This year’s Sprite Slam Dunk contest needed desperately to win back the heart of the fans; after an odd East vs. West format last year, interest in the contest was at an all-time low. But thanks to Zach LaVine and a throwback to the original format, the Slam Dunk contest seems to be as healthy as ever.

With the contestants all being first- and second-year players, there wasn’t much buzz about the Sprite Slam-Dunk contest this year; after all, it’s hard to get excited about seeing someone you’ve never heard of. Only one player came from a winning team, while the rest are from obviously struggling teams that have no chance to make the playoffs.

Going back to the original format of a small panel of judges is just what the contest needed. The only problem was the obsession with making everything seem “cutting-edge,” including the tablets used to present the scores. Thank goodness they had regular scoring cards available once they realized that tablet screens don’t show up very well on cameras.

While Mile Plumlee and Giannis Antetokounmpo were underwhelming, Zach LaVine and Victor Oladipo came through for the crowd with some amazing displays of athleticism. Honestly, there’s no point in explaining to you what you can see with your own eyes, so here are some Vines of the contest:


Of course, the champion gets a Vine all to himself


The only thing that I didn’t like about this year was the commentators having their voice broadcast through the stadium live. The concept is fine, it’s just that Kenny Smith and Reggie Miller are used to being TV analysts, not play-by-play commentators at stadiums. Their discussion was fine for a TV broadcast, but seemed very awkward for anyone actually inside the stadium.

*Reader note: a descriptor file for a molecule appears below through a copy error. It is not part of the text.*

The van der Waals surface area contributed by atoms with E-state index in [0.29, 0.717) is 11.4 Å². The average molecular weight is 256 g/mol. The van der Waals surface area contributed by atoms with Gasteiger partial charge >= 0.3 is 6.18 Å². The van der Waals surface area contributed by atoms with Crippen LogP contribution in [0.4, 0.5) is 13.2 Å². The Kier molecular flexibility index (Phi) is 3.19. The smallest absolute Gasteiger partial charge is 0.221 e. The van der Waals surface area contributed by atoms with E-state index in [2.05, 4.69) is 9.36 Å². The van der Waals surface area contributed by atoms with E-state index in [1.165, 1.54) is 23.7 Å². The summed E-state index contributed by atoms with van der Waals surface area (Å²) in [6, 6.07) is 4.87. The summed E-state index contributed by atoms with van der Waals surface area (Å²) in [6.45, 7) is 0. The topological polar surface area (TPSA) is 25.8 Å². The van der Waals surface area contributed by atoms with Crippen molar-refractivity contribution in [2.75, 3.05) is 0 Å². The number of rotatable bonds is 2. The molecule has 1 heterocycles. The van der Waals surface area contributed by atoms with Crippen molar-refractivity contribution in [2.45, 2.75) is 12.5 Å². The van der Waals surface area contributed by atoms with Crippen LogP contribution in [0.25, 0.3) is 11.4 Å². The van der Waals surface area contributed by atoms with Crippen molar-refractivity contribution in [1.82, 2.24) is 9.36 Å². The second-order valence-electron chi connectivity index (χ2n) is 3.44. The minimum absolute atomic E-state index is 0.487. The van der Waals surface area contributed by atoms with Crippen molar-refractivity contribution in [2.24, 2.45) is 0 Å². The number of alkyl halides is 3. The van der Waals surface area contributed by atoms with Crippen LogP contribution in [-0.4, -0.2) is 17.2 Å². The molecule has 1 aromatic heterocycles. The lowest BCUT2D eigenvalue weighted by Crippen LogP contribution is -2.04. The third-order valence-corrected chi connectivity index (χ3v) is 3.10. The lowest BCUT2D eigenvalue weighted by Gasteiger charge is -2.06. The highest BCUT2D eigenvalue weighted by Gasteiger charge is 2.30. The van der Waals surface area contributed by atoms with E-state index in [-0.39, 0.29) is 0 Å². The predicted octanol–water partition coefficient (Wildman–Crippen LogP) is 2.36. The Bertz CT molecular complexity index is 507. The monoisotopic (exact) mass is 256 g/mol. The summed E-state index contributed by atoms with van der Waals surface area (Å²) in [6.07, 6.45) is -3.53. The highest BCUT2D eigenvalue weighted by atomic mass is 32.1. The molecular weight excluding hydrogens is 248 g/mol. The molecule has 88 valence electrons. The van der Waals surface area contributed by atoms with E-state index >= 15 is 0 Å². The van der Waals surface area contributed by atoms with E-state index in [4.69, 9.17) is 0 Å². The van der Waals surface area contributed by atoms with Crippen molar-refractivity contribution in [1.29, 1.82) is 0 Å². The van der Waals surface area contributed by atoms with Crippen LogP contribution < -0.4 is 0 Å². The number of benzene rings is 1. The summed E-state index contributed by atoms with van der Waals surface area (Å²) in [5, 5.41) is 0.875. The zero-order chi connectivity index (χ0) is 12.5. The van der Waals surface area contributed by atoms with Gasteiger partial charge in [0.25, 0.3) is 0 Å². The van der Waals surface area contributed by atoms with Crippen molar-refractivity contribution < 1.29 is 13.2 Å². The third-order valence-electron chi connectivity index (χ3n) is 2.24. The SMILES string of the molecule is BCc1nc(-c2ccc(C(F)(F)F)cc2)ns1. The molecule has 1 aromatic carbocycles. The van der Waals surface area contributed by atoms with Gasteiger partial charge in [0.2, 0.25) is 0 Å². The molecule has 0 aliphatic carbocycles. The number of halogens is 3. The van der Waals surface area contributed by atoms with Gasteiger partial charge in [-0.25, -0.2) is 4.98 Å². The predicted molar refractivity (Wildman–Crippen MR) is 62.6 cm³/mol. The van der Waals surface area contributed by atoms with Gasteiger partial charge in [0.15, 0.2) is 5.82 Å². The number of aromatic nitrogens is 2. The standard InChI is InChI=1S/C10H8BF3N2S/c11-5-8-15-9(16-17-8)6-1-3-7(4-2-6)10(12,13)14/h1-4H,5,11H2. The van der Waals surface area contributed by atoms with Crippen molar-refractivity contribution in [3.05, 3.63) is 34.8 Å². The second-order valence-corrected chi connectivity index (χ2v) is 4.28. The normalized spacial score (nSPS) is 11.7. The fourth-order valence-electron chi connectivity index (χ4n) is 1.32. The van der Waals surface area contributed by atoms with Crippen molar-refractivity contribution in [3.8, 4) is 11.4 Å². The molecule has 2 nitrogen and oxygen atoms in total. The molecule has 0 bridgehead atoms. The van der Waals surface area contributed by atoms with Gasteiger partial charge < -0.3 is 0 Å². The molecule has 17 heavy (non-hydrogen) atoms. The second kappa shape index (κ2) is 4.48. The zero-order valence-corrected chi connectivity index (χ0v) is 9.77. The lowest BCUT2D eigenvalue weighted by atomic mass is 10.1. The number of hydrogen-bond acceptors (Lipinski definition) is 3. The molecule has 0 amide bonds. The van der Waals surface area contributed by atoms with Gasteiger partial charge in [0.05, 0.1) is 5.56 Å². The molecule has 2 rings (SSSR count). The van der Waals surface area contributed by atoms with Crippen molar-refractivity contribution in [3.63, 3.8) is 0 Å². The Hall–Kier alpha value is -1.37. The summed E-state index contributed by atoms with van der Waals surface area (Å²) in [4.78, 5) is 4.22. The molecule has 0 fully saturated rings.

At one point during Zach LaVine’s attempts, Kenny Smith said that “he had the whole crowd in his pocket” and the stadium went silent. It was the kind of comment that would be fine when observing the event from afar, but seemed to put the crowd off when they heard someone talk about them as if they weren’t there.

When people think of All-Star weekend, they think of the best players in the NBA being present; that’s the whole reason that it’s built up the amount of buzz it currently holds. Right now it feels like the league is just depending on the reputation from the contest’s past to get people to watch, but instead of the best athletes in the league being in the contest as people expect, they decided to use it as a platform to increase exposure for their young talent.

Now I’m not against the up-and-comers getting a chance to display their talent on one of the biggest stages for the NBA, but there has to be balance. Of course you can’t force anyone to participate, but I guarantee that the league can come up with enough incentives to make the best players come out and join.

Did anyone seriously want to see Miles Plumlee in the contest over the likes of John Wall, LeBron James, Russel Westbrook, Kevin Durant, Kawhi Leonard, or Chandler Parsons? The league couldn’t get even one of them to participate to bring some star-power to the contest?

It seems like it would be worth whatever it cost to ensure continued interest in the contest; however, the league may have lucked out with Zach LaVine, who I could easily see being a regular in the contest for years to come.

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